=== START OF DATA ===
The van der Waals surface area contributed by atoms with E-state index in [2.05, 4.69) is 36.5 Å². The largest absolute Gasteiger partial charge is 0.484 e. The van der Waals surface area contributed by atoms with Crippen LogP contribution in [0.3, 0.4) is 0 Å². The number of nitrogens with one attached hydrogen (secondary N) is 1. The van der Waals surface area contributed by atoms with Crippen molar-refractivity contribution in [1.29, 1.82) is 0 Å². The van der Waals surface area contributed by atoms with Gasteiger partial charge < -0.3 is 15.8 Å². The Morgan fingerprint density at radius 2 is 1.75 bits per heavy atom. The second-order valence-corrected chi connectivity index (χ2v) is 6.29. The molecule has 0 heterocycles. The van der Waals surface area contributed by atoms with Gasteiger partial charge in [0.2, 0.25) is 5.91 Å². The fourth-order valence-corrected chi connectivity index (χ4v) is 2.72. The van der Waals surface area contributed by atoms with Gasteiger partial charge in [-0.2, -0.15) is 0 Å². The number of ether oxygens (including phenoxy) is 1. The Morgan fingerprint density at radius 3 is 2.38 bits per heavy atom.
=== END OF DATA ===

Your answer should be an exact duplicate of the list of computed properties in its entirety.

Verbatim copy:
The van der Waals surface area contributed by atoms with E-state index in [2.05, 4.69) is 36.5 Å². The largest absolute Gasteiger partial charge is 0.484 e. The van der Waals surface area contributed by atoms with Crippen LogP contribution in [0.3, 0.4) is 0 Å². The number of nitrogens with one attached hydrogen (secondary N) is 1. The van der Waals surface area contributed by atoms with Crippen molar-refractivity contribution in [1.29, 1.82) is 0 Å². The van der Waals surface area contributed by atoms with Gasteiger partial charge < -0.3 is 15.8 Å². The Morgan fingerprint density at radius 2 is 1.75 bits per heavy atom. The second-order valence-corrected chi connectivity index (χ2v) is 6.29. The molecule has 0 heterocycles. The van der Waals surface area contributed by atoms with Gasteiger partial charge in [0.2, 0.25) is 5.91 Å². The fourth-order valence-corrected chi connectivity index (χ4v) is 2.72. The van der Waals surface area contributed by atoms with Gasteiger partial charge in [-0.2, -0.15) is 0 Å². The number of ether oxygens (including phenoxy) is 1. The Morgan fingerprint density at radius 3 is 2.38 bits per heavy atom.